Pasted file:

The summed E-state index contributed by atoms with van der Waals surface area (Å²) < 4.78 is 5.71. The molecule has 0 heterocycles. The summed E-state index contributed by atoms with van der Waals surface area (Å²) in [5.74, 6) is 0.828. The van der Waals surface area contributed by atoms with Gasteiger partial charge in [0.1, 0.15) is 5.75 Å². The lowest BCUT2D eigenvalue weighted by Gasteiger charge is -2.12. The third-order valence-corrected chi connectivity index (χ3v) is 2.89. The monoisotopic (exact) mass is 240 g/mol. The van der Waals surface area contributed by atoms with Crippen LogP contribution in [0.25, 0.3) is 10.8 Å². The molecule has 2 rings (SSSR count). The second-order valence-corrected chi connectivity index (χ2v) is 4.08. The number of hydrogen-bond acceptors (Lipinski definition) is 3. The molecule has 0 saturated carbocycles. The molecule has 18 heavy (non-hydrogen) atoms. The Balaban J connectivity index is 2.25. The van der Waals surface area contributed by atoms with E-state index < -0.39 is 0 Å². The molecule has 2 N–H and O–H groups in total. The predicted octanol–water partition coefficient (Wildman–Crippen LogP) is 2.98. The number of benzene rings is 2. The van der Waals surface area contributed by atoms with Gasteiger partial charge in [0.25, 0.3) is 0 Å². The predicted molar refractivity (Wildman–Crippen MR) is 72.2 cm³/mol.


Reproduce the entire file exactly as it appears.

The summed E-state index contributed by atoms with van der Waals surface area (Å²) < 4.78 is 5.71. The molecule has 0 heterocycles. The summed E-state index contributed by atoms with van der Waals surface area (Å²) in [5.74, 6) is 0.828. The van der Waals surface area contributed by atoms with Gasteiger partial charge in [0.1, 0.15) is 5.75 Å². The lowest BCUT2D eigenvalue weighted by Gasteiger charge is -2.12. The third-order valence-corrected chi connectivity index (χ3v) is 2.89. The monoisotopic (exact) mass is 240 g/mol. The van der Waals surface area contributed by atoms with Crippen LogP contribution in [0.25, 0.3) is 10.8 Å². The molecule has 2 rings (SSSR count). The second-order valence-corrected chi connectivity index (χ2v) is 4.08. The number of hydrogen-bond acceptors (Lipinski definition) is 3. The molecule has 0 saturated carbocycles. The molecule has 18 heavy (non-hydrogen) atoms. The Balaban J connectivity index is 2.25. The van der Waals surface area contributed by atoms with E-state index < -0.39 is 0 Å². The molecule has 2 N–H and O–H groups in total. The predicted octanol–water partition coefficient (Wildman–Crippen LogP) is 2.98. The number of benzene rings is 2. The van der Waals surface area contributed by atoms with Gasteiger partial charge in [0.25, 0.3) is 0 Å². The predicted molar refractivity (Wildman–Crippen MR) is 72.2 cm³/mol.